Before investing, consider the funds’ investment objectives, risks, charges, and expenses. Contact Fidelity for a prospectus or, if available, a summary prospectus containing this information. Read it carefully.
The views and opinions expressed by the Fidelity and outside speakers are their own and do not necessarily represent the views of Fidelity Investments or its affiliates. Any such views are subject to change at any time based on market or other conditions, and Fidelity disclaims any responsibility to update such views. These views should not be relied on as investment advice, and, because investment decisions are based on numerous factors, may not be relied on as an indication of trading intent on behalf of any Fidelity product. Neither Fidelity nor the outside speakers can be held responsible for any direct or incidental loss incurred by applying any of the information offered. Please consult your tax or financial adviser for additional information concerning your specific situation.
The stocks mentioned are not necessarily holdings invested in by FMR LLC. References to specific company stocks should not be construed as recommendations or investment advice.
The top 10 holdings of the Oakmark fund were Bank of America (3.1%), JPMorgan Chase (2.6 %), Capital One Financial (2.5%), American Intl Group (2.4%), FedEx (2.4%), Oracle (2.3%), Texas Instruments (2.3%), Intel (2.3%), TE Connectivity (2.3%), and Medtronic (2.2%).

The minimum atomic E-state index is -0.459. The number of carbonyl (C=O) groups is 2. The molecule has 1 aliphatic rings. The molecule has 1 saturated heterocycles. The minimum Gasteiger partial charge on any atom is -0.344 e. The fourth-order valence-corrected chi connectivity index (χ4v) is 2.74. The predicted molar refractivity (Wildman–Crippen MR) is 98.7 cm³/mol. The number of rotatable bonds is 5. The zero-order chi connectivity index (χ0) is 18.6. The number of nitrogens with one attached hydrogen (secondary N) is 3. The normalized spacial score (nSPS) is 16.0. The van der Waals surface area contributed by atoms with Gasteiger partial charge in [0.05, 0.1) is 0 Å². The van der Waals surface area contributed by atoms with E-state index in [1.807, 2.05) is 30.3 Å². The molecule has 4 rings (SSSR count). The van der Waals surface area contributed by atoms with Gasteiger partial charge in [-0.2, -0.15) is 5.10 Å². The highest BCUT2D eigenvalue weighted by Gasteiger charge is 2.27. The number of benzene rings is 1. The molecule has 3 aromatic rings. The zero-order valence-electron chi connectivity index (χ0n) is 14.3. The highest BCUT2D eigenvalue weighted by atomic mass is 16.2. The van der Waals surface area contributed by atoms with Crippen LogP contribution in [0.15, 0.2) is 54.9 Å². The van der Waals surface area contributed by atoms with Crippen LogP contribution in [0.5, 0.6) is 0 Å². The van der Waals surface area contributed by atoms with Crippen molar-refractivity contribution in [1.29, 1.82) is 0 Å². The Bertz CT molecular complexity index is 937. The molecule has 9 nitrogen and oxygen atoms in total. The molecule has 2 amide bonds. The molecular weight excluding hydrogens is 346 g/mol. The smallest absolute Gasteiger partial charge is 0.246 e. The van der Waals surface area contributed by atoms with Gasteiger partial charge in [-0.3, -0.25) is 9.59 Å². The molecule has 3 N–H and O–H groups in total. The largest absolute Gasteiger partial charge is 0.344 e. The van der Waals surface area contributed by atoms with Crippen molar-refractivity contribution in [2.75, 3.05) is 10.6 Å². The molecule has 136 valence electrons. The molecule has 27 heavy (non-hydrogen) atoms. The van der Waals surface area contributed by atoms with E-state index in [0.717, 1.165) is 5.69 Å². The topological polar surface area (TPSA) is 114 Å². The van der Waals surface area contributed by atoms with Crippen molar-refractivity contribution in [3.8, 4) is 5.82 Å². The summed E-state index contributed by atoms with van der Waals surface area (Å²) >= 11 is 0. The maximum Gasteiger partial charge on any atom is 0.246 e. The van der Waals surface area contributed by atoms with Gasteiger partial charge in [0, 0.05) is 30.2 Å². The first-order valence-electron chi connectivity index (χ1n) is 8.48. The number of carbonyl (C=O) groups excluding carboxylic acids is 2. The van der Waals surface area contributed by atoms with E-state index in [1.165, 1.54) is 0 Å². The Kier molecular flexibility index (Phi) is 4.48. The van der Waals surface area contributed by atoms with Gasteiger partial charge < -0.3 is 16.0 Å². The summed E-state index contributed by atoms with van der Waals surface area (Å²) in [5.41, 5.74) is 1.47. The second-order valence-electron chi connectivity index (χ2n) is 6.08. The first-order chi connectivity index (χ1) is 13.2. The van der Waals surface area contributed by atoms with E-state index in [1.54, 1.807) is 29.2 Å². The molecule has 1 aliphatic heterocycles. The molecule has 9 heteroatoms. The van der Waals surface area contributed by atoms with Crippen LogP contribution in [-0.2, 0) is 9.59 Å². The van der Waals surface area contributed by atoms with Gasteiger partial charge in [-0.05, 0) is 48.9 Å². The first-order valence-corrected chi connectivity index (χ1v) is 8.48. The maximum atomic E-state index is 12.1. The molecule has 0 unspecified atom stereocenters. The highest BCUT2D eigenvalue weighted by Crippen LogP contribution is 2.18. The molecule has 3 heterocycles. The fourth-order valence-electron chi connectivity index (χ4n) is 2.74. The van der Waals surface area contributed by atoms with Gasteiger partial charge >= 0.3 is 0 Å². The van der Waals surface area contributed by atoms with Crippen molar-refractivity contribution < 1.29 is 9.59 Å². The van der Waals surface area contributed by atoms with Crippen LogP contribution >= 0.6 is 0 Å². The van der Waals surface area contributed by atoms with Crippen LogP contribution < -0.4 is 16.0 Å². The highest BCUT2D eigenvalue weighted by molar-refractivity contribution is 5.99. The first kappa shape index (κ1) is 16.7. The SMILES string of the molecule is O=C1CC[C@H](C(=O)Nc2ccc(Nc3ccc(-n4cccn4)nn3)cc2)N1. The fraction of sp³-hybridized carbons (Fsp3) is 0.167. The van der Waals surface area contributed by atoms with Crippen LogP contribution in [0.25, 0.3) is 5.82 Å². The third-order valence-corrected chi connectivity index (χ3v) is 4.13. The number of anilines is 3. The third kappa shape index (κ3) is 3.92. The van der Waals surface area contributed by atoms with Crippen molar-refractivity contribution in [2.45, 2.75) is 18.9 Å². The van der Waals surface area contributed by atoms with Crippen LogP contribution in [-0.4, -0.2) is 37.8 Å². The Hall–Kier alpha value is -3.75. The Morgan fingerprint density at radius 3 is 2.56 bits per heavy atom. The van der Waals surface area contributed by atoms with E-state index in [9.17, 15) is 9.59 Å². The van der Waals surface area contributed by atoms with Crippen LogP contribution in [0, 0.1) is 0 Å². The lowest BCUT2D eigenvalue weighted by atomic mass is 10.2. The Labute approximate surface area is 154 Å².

Leverage can magnify the impact of adverse issuer, political, regulatory, market, or economic developments on a company.
As with all your investments through Fidelity, you must make your own determination as to whether an investment in any particular security or securities is consistent with your investment objectives, risk tolerance, financial situation, and your evaluation of the security. Fidelity is not recommending or endorsing any investment by making it available to its customers.
Investments in mid-sized companies may involve greater risks than those in larger, more well-known companies, but may be less volatile than investments in smaller companies.
Past performance is no guarantee of future results.
Diversification and asset allocation do not ensure a profit or guarantee against loss.
In general, the bond market is volatile, and fixed income securities carry interest rate risk, inflation risk, liquidity risk, call risk, and credit and default risks for both issuers and counterparties. Unlike individual bonds, most bond funds do not have a maturity date, so holding them until maturity to avoid losses caused by price volatility is not possible. While it may seem appealing to look at bonds that offer higher yields, investors should consider those higher yields to be a sign of potentially greater default, and credit and call risk.
Investments in mortgage securities are subject to the risk that principal will be repaid prior to maturity. As a result, when interest rates decline, gains may be reduced, and when interest rates rise, losses may be greater.
Stock markets are volatile and can fluctuate significantly in response to company, industry, political, regulatory, market, or economic developments. Investing in stock involves risk, including the loss of principal.
Foreign markets can be more volatile than U.S. markets due to increased risks of adverse issuer, political, market, or economic developments, all of which are magnified in emerging markets. These risks are particularly significant for funds that focus on a single country or region.
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